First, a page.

I'm not really sure when exactly I
should strive for exception safety vs
You should always strive for exception safety. Note that "exception safety" doesn't mean, "throwing an exception if anything goes wrong". It means "providing one of the three exception guarantees: weak, strong or nothrow". Throwing exceptions is optional. Exception safety is necessary to allow callers of your code to be satisfied that their code can operate correctly when errors occur.
You will see very different styles from different C++ programmers/teams regarding exceptions. Some use them a lot, others hardly at all (or even strictly not at all, although I think that's fairly rare now. Google is probably the most (in)famous example, check their C++ style guide for their reasons if you're interested. Embedded devices and the innards of games are probably the next most likely places to find examples of people avoiding exceptions entirely in C++). The standard iostreams library lets you set a flag on streams whether they should throw exceptions when I/O errors occur. The default is not to, which comes as a surprise to programmers from almost any other language in which exceptions exist.
Should I really throw an error when a list fails?
It's not "a list" failing, it's specifically
pop_front being called when the list is empty that fails. You can't generalize over all operations on a class, that they should always throw exceptions on failure, you have to consider specific cases. In this case you have at least five reasonable options:
- return a value to indicate whether anything was popped. Caller can do anything they like with this, or ignore it.
- document that it is undefined behavior to call
pop_front when the list is empty, then ignore the possibility in the code for
pop_front. It's UB to pop an empty standard container, and some standard library implementations contain no checking code, especially in release builds.
- document that it's undefined behavior, but do the check anyway, and either abort the program, or throw an exception. You could perhaps do the check only in debug builds (which is what
assert is for), in which case you might also have the option of triggering a debugger breakpoint.
- document that if the list is empty, the call has no effect.
- document that an exception is thrown if the list is empty.
All of these except the last mean that your function can offer the "nothrow" guarantee. Which one you choose depends what you want your API to look like, and what kind of help you want to give your callers in finding their bugs. Note that throwing an exception does not force your immediate caller to catch it. Exceptions should only be caught by code that's capable of recovering from the error (or optionally at the very top of the program).
Personally, I lean toward not throwing exceptions for user errors, and I also lean toward saying that popping an empty list is a user error. This doesn't mean that in debug mode it isn't useful to have all kinds of checks, just that I don't usually define APIs to guarantee such checks will be performed in all modes.
Is a custom error class really necessary for such a thing
No, it's not necessary, because this is an avoidable error. A caller can always ensure that it won't be thrown, by checking that the list is non-empty before calling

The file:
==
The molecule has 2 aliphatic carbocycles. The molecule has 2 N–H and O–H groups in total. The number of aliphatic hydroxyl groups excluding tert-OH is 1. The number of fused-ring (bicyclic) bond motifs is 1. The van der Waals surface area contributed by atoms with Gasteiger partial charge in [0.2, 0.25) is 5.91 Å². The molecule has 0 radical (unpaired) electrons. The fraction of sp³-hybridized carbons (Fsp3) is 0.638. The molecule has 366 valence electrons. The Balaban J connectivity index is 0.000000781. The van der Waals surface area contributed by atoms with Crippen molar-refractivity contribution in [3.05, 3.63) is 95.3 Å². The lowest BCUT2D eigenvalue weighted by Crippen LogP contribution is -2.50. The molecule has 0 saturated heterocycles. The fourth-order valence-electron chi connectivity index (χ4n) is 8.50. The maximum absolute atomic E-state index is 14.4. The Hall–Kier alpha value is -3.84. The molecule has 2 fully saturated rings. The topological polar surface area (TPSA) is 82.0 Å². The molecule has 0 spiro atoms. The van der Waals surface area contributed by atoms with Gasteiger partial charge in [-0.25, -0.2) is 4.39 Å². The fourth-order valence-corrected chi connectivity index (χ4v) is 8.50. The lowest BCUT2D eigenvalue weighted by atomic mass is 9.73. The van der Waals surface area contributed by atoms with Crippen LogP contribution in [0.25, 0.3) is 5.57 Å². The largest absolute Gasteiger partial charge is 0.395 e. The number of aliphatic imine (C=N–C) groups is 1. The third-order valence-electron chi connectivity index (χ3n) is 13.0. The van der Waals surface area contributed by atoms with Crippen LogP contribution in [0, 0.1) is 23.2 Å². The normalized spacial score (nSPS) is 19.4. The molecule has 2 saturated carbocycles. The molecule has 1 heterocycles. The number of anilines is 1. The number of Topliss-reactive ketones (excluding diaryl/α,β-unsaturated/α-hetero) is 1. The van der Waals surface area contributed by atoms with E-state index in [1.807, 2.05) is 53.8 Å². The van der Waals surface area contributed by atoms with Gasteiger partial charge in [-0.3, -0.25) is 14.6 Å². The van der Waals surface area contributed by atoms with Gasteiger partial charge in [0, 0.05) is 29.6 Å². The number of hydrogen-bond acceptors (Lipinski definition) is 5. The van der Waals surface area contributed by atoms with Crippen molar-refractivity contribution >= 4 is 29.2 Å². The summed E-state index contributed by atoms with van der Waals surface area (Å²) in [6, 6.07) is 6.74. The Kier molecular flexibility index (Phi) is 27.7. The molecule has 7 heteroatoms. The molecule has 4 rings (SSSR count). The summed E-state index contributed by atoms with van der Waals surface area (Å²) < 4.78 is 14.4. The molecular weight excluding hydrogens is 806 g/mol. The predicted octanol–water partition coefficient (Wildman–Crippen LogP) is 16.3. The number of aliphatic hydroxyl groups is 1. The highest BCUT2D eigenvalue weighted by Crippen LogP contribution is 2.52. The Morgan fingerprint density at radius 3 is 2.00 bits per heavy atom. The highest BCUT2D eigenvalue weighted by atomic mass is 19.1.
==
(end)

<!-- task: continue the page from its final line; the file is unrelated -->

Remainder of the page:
std::logic_error would be a perfectly reasonable exception to throw. The main reason to use a special exception class is so that callers can catch just that exception: it's up to you whether you think callers will need to do that for a particular case.
Is it possible for head_->prev to ever throw when assigning to 0?
Not unless your program has somehow provoked undefined behavior. So yes, you can decrement the size before that, and you can decrement it before the
delete provided you're sure the destructor of ListElem can't throw. And when writing any destructor, you should ensure that it doesn't throw.
I hear often that anything can fail in
a C++ program. Is it realistic to test
if the constructor for ListElem fails
(or tail_ during newing)?
It's not true that everything can fail. Ideally functions should document what exception guarantee they offer, which in turn tells you whether they can throw or not. If they're really well-documented, they'll list everything they can throw, and under what circumstances they throw it.
You shouldn't test whether
new fails, you should allow the exception from
new, if any, to propagate from your function to your caller. Then you can just document that
push_front can throw
std::bad_alloc to indicate lack of memory, and perhaps also that it can throw anything that's thrown by the copy constructor of
T (nothing, in the case of
int). You might not need to document this separately for each function - sometimes a general note covering multiple functions is sufficient. It shouldn't come as a huge surprise to anyone that if a function called
push_front can throw, then one of the things it can throw is
bad_alloc. It should also come as no surprise to users of a template container than if the contained elements throw exceptions, then those exceptions can be propagated.
Would it ever be necessary to test the
type of data (currently a simple
typedef int T until I templatize
everything) to make sure the type is
viable for the structure?
You can probably write your structure such that all is required of T is that it's copy-constructable and assignable. There's no need to add special tests for this - if someone tries to instantiate your template with a type that doesn't support the operations you perform on it, they'll get a compilation error. You should document the requirements, though.